* In 2008 Congress authorized a comprehensive 5-year plan to coordinate the clean up of contaminated structures, soil and water in the Navajo Nation. This summer marks the fourth year of the EPA’s comprehensive clean up plan.
* In April 2011 US EPA began its clean up operation in Monument Valley at the abandoned Skyline Mine which contaminated the homesite of the Navajo family featured in The Return of Navajo Boy.

About Groundswell: Groundswell Educational Films is a Chicago-based nonprofit organization with a mission to collaborate across cultures in the art of documentary filmmaking, transfer media skills into disadvantaged communities and partner with stakeholders to engage audiences in social justice stories.

About 2011 Tribal Lands Forum: Tribal Lands and Environment: A National Forum on Solid Waste, Emergency Response, Contaminated Sites, and USTS is hosted by The Institute for Tribal Environmental Professionals, National Tribal Waste and Response Assistance Program (TWRAP) Steering Committee and USEPA’s Office of Solid Waste and Emergency Response (OSWER).
###

2011 World Water Week

“>. Event Finder: Use our interactive Event Finder to explore this year’s programme, to find sessions that match your interests and to make your own schedule. Event Finder is fully equipped with “ShareThis” for social media network users.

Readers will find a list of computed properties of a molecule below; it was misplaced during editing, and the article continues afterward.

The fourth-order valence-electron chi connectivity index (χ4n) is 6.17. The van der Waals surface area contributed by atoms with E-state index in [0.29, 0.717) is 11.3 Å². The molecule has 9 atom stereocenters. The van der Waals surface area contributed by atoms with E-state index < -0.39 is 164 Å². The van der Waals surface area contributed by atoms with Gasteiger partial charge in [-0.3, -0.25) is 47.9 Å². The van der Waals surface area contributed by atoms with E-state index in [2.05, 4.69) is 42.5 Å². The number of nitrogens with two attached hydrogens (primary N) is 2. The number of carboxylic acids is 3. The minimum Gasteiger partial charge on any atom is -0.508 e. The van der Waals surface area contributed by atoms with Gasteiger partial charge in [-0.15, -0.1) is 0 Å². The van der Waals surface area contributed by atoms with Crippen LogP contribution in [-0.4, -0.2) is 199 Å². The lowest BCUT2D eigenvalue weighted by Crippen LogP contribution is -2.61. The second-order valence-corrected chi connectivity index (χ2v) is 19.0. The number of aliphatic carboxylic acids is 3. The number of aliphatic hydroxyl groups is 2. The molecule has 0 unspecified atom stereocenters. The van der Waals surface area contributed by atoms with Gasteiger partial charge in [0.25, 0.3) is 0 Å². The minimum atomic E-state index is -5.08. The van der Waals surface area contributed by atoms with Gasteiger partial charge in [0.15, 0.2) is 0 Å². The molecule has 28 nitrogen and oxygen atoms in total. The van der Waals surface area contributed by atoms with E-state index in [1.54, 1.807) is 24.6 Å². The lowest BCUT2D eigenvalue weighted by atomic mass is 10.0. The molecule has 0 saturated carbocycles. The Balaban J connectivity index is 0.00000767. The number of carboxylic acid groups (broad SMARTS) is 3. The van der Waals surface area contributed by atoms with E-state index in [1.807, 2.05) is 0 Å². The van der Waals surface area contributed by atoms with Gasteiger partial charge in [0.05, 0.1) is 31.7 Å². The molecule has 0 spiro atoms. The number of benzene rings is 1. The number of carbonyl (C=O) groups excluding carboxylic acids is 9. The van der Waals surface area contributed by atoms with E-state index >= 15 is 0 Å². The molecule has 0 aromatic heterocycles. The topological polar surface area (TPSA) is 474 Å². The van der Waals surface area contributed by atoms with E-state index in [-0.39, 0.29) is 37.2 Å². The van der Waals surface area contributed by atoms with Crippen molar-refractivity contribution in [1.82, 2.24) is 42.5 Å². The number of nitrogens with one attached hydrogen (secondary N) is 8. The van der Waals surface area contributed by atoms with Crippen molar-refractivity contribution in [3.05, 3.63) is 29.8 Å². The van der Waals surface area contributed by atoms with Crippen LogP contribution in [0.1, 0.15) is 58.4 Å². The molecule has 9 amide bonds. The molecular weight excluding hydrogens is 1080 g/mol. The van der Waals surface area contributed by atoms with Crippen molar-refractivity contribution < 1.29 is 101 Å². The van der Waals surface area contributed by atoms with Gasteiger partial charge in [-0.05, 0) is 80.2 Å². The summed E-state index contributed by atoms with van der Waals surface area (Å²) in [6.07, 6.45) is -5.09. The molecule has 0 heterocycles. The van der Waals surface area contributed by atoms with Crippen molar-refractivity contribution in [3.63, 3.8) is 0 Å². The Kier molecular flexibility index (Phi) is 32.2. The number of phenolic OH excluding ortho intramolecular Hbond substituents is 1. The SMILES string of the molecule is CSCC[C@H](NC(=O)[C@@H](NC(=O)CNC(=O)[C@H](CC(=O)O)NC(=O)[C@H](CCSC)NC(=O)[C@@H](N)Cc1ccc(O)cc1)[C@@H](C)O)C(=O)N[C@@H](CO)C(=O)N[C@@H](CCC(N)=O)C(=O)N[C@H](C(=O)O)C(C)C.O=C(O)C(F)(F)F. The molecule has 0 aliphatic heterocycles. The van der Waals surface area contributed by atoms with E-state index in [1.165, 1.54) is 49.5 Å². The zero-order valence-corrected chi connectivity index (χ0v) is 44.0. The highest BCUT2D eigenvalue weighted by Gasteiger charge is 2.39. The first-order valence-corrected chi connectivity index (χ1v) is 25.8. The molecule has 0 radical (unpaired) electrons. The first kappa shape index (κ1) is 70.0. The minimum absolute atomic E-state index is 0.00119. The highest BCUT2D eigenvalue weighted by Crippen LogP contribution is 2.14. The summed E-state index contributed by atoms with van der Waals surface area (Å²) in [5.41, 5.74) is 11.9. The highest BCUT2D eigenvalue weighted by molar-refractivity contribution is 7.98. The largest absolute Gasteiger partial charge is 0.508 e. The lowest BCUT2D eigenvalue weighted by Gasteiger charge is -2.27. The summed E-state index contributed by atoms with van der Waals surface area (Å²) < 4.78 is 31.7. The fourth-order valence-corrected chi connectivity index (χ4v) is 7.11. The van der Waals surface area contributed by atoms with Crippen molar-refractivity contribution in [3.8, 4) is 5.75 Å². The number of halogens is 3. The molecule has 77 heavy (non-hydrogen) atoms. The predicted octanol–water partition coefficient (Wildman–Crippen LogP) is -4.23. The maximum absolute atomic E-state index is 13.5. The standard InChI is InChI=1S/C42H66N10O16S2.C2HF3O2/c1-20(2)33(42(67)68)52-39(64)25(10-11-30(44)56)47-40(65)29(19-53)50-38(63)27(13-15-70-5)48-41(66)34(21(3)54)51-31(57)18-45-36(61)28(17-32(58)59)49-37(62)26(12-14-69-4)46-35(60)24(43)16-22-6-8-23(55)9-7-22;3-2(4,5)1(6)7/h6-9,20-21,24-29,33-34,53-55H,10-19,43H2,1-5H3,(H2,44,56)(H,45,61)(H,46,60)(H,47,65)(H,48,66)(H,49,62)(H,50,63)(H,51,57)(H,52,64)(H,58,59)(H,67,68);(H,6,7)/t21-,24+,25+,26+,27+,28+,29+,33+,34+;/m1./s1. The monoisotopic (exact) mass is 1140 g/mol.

8/21/2011 Att'y letter to UN CERD & Right to Water and Free Assembly

James Zion Letter to Patrick Thorn Berry UN CERD Committee Member“>JAMES W. ZION, Attorney at Law, Admitted in the Navajo Nation, Connecticut and the United States Supreme Court, 3808 Ladera Drive N.W., Albuquerque, NM 87120, (505) 839-9549, August 21,2011 TO: Professor Patrick Thornberry CMG, Professor of International Law, Faculty of Humanities and Social Sciences, Keele University, Keele, Staffordshire, UNITED KINGDOM ST5 5BG

Re: Navajo-Hopi Land Dispute Issues and CERD: Dear Professor Thornberry: I was privileged to be in the audience on 22 February 2008 when you had a closing discussion with the United States Mission to the United Nations on the U.S. periodic report to the Committee on the Elimination of Racial Discrimination. You specifically asked that the United States mention the status of Big Mountain and Navajo-Hopi Land Dispute issues in its next periodic report to CERD. It is due on 20 November of this year.